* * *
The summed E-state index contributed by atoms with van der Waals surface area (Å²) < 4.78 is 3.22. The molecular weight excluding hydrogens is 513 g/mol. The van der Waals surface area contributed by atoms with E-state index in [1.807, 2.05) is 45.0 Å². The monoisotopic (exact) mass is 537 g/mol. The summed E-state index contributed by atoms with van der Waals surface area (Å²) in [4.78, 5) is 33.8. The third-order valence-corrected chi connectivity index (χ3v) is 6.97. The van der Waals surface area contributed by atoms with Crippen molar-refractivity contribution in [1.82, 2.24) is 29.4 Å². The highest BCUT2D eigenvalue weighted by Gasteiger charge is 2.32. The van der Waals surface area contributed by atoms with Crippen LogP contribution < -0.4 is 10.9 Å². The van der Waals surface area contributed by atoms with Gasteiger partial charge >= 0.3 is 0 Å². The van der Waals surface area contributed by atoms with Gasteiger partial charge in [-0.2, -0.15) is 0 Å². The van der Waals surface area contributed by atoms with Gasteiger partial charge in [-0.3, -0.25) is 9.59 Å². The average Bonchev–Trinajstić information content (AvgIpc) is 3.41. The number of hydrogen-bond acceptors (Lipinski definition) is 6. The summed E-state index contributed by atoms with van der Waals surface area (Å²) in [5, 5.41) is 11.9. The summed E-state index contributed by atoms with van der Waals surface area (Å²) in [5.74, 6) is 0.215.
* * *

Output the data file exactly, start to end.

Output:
The summed E-state index contributed by atoms with van der Waals surface area (Å²) < 4.78 is 3.22. The molecular weight excluding hydrogens is 513 g/mol. The van der Waals surface area contributed by atoms with E-state index in [1.807, 2.05) is 45.0 Å². The monoisotopic (exact) mass is 537 g/mol. The summed E-state index contributed by atoms with van der Waals surface area (Å²) in [4.78, 5) is 33.8. The third-order valence-corrected chi connectivity index (χ3v) is 6.97. The van der Waals surface area contributed by atoms with Crippen molar-refractivity contribution in [1.82, 2.24) is 29.4 Å². The highest BCUT2D eigenvalue weighted by Gasteiger charge is 2.32. The van der Waals surface area contributed by atoms with Crippen LogP contribution < -0.4 is 10.9 Å². The van der Waals surface area contributed by atoms with Gasteiger partial charge >= 0.3 is 0 Å². The van der Waals surface area contributed by atoms with Gasteiger partial charge in [-0.2, -0.15) is 0 Å². The van der Waals surface area contributed by atoms with Gasteiger partial charge in [-0.3, -0.25) is 9.59 Å². The average Bonchev–Trinajstić information content (AvgIpc) is 3.41. The number of hydrogen-bond acceptors (Lipinski definition) is 6. The summed E-state index contributed by atoms with van der Waals surface area (Å²) in [5, 5.41) is 11.9. The summed E-state index contributed by atoms with van der Waals surface area (Å²) in [5.74, 6) is 0.215.